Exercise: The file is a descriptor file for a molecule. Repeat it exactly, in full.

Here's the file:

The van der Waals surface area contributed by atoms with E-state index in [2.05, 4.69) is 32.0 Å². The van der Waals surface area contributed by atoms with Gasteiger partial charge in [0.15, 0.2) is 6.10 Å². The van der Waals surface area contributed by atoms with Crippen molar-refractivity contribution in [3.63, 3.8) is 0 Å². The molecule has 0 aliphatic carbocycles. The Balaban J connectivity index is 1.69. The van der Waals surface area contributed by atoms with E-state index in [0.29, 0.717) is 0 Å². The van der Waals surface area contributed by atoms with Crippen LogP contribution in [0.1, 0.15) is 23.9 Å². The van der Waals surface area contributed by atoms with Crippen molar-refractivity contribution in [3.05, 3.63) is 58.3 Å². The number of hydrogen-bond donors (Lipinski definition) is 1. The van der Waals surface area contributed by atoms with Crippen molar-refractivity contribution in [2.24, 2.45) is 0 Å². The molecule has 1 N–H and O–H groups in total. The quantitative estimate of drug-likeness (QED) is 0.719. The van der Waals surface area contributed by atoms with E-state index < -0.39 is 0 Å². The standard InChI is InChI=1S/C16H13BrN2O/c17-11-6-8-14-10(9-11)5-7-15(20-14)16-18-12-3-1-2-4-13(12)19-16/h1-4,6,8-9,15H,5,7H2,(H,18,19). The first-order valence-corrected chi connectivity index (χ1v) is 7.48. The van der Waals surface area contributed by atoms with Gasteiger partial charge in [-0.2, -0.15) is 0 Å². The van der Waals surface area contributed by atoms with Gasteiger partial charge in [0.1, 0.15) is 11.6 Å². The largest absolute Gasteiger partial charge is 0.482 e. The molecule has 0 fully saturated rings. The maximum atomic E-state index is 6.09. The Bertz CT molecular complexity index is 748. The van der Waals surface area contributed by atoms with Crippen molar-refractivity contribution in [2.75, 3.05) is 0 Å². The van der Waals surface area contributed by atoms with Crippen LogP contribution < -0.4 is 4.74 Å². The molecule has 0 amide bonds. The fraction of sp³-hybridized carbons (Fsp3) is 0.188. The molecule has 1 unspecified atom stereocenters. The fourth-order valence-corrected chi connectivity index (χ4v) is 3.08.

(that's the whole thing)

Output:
The van der Waals surface area contributed by atoms with E-state index in [2.05, 4.69) is 32.0 Å². The van der Waals surface area contributed by atoms with Gasteiger partial charge in [0.15, 0.2) is 6.10 Å². The van der Waals surface area contributed by atoms with Crippen molar-refractivity contribution in [3.63, 3.8) is 0 Å². The molecule has 0 aliphatic carbocycles. The Balaban J connectivity index is 1.69. The van der Waals surface area contributed by atoms with E-state index in [0.29, 0.717) is 0 Å². The van der Waals surface area contributed by atoms with Crippen LogP contribution in [0.1, 0.15) is 23.9 Å². The van der Waals surface area contributed by atoms with Crippen molar-refractivity contribution in [3.05, 3.63) is 58.3 Å². The number of hydrogen-bond donors (Lipinski definition) is 1. The van der Waals surface area contributed by atoms with Crippen molar-refractivity contribution in [2.24, 2.45) is 0 Å². The molecule has 1 N–H and O–H groups in total. The quantitative estimate of drug-likeness (QED) is 0.719. The van der Waals surface area contributed by atoms with E-state index < -0.39 is 0 Å². The standard InChI is InChI=1S/C16H13BrN2O/c17-11-6-8-14-10(9-11)5-7-15(20-14)16-18-12-3-1-2-4-13(12)19-16/h1-4,6,8-9,15H,5,7H2,(H,18,19). The first-order valence-corrected chi connectivity index (χ1v) is 7.48. The van der Waals surface area contributed by atoms with Gasteiger partial charge in [-0.2, -0.15) is 0 Å². The van der Waals surface area contributed by atoms with Gasteiger partial charge in [0.1, 0.15) is 11.6 Å². The largest absolute Gasteiger partial charge is 0.482 e. The molecule has 0 fully saturated rings. The maximum atomic E-state index is 6.09. The Bertz CT molecular complexity index is 748. The van der Waals surface area contributed by atoms with Crippen molar-refractivity contribution in [2.75, 3.05) is 0 Å². The van der Waals surface area contributed by atoms with Crippen LogP contribution < -0.4 is 4.74 Å². The molecule has 0 amide bonds. The fraction of sp³-hybridized carbons (Fsp3) is 0.188. The molecule has 1 unspecified atom stereocenters. The fourth-order valence-corrected chi connectivity index (χ4v) is 3.08.